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I drove down Exchange Street slowly, my eyes darting from the road to the wharfs and the ships moored there. My destination only partially known from a torn scrap of paper I had found in Dr. Ziegfreid's lab. The scrap said "ranean S" which wasn't much to go on, but if there was a chance I could intercept the doctor before he fled the country I might yet gain some measure of justice for his victims.
The weather wasn't cooperating. Thick gray blankets of clouds blotted out the sun making mid afternoon feel more like the hour of dusk before true darkness. Rain drizzled down as well, not hard, but enough to obscure my view even further. Luck broke my way (as it always seemed to) and I saw von Braun, the not-so-good doctor's Frankenstein monster of a lieutenant. Even in the dim and rain it was easy to make him out. The man, if one could call him that, stood nearly seven feet tall and was prodigiously strong. Strong enough that he could easily lift a crate that would need a team of three to maneuver.
von Braun was carrying such a crate up the gangplank of a steamer. I jammed on the breaks and my eyes darted to her prow where I read "Mediterranean Star." That fit well enough to my clue and von Braun's presence sealed it; Ziegfried was here, and he was preparing to flee back to Europe.
I quickly pulled the car over and checked my revolvers under my coat; both of the modified Colt single action army pistols were loaded and ready to go. I shut the engine off and shoved my hat onto my head; the rain was getting heavier and I saw the sailors loading the Mediterranean Star start to scurry a little faster as a shadowy form watched from the ship's deck.
I was barely out of the vehicle, turning to close the door, when a bolt of lightning hit it. The thunderclap concussion flung me through the air like a rag doll, which probably saved me from being electrocuted. If I hadn't known better I'd have been stunned by the seeming coincidence of the strike, but the bolt had not come down from above, but instead had traveled laterally from the direction of the ship.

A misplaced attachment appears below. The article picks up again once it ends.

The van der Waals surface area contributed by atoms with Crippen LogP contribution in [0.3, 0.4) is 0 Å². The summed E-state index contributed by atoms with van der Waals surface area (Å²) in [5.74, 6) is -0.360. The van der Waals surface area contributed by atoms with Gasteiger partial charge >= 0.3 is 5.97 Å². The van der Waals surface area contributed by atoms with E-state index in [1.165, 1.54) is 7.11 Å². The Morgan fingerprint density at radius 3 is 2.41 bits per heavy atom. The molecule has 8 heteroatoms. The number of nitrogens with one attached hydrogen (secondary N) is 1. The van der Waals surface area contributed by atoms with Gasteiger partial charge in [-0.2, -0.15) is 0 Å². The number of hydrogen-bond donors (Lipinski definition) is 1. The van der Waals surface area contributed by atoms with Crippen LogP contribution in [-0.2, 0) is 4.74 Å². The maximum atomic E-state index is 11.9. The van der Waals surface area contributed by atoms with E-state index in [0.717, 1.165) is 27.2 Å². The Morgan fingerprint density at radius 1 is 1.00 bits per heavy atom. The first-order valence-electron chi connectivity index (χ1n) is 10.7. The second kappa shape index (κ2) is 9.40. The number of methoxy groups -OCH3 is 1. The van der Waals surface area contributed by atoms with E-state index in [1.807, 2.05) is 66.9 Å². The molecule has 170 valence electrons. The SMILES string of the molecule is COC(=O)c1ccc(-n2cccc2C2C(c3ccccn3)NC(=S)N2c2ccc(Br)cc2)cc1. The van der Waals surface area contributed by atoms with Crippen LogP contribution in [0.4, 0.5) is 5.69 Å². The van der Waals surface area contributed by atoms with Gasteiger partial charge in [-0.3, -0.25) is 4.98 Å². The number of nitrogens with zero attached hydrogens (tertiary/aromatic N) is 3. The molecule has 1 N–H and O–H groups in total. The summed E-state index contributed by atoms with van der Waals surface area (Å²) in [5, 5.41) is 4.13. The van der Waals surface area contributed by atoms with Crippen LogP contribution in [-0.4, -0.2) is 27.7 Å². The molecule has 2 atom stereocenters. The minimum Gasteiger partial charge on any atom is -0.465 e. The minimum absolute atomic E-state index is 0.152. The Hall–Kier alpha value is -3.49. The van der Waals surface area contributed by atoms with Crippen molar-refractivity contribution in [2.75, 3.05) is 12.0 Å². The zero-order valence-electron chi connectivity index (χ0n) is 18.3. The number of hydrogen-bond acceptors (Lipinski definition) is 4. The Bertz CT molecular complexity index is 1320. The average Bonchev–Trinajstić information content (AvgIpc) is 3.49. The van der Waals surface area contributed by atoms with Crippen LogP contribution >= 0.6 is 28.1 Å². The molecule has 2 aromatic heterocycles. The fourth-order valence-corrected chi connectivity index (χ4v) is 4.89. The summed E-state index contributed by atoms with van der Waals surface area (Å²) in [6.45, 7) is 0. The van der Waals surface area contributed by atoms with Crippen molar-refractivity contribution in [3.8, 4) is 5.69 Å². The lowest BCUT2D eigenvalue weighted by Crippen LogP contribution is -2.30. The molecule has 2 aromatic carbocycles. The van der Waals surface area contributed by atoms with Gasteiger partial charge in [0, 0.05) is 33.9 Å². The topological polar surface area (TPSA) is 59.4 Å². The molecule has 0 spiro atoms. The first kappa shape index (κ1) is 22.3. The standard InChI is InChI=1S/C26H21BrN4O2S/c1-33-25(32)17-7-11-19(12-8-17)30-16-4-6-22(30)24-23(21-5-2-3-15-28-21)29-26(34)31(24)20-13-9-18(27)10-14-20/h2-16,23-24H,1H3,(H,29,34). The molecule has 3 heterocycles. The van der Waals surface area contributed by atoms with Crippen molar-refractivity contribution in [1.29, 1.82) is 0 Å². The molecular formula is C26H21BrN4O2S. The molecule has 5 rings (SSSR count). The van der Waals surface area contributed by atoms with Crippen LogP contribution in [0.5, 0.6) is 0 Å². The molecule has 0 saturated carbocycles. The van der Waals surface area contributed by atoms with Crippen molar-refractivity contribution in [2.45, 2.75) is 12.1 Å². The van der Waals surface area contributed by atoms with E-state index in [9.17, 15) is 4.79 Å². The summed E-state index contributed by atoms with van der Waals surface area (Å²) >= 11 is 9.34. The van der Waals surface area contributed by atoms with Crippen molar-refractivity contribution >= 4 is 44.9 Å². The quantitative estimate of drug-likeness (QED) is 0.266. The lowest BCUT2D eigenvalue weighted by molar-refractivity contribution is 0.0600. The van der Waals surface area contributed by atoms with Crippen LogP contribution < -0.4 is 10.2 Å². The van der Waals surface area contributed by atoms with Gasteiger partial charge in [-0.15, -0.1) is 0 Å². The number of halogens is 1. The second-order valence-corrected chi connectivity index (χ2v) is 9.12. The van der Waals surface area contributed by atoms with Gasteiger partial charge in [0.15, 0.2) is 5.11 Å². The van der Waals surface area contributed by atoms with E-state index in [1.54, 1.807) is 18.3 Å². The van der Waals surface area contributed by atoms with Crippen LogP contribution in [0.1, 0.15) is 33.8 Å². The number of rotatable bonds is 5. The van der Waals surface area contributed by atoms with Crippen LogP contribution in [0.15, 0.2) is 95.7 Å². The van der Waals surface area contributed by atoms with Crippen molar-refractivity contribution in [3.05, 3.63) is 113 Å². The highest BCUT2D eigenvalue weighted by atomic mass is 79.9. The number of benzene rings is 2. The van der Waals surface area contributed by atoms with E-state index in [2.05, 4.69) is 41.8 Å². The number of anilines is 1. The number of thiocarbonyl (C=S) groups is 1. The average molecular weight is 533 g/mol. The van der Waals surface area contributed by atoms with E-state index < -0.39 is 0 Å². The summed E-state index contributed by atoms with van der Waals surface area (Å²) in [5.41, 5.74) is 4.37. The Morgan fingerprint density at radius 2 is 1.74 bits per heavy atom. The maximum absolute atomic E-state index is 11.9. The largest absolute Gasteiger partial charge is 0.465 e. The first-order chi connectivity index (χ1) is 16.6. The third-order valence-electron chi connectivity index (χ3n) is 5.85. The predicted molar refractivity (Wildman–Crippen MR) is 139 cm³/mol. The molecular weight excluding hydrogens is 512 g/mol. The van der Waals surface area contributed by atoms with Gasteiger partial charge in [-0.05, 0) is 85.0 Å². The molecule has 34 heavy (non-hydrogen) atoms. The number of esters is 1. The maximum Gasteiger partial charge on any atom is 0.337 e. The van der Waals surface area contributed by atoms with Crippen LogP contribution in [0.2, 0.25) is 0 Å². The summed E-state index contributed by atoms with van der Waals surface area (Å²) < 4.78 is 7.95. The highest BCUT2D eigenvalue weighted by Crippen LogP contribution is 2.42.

I rolled to my feet, my guns drawn with barely a thought, and snapped a quick shot off in the direction of the lightning's source. My aim was true enough and I winged the brute von Braun, causing him to recoil. The weapon he carried discharged again, this time a white-hot lance into the sky thanks to my efforts. The thunderclap sent a handful of sailors either to their hands and knees or over into the cold harbor waters.
Blinking away the bar of purple afterimage I made for the gangplank, snapping off shots as I was able, hoping to maybe find some weak spot and end von Braun's unnatural existence, or destroy the weapon. I succeeded at neither and by the time I made is across the street and down the length of the wharf the brute had his foot on the plank. Sailors were cutting lines with short, sharp knives, and which a heave that probably amounted to very little effort indeed, von Braun kicked the gangplank away from the ship.
I skidded to a halt, arms corkscrewing to keep me from tumbling ass over teakettle into the ocean. A belch of diesel and the ship began to pull away. That shadowed figure standing at the stern, watching me. I knew it was Ziegfried, I could see the blue electric glow of the prosthetic eye that replaced the one I had destroyed so many years before.
His brute strode to his side and raised the weapon again, I got a good look at it as I sighted down the rails of both my guns. It looked a lot like the somebody had mounted a series of Tesla type coils of descending diameter onto a large rifle with a ball of copper at the very end. I wasn't eager to see it in action again and fired with both pistols until they ran dry, perhaps five shots. I was rewarded with a bright flash followed by the sight of the weapon being dropped overboard. As a secondary bounty I saw the larger of the two Germans stagger back, though I doubted sincerely that the big man would do more than shrug it off.
As the boat pulled away into the storm I stood, shoulders slumped, rain cascading down from my hat in near sheets and cursed Dr. Ziegfried's name once more. I mentally added three more to his tally, a register of death that now counted well over a hundred souls, and the luckiest of which had died quickly. What foul experiments he had conducted here in Baltimore I could not fathom, but three souls had had their brains cut from their skulls in the name of his twisted brand of science.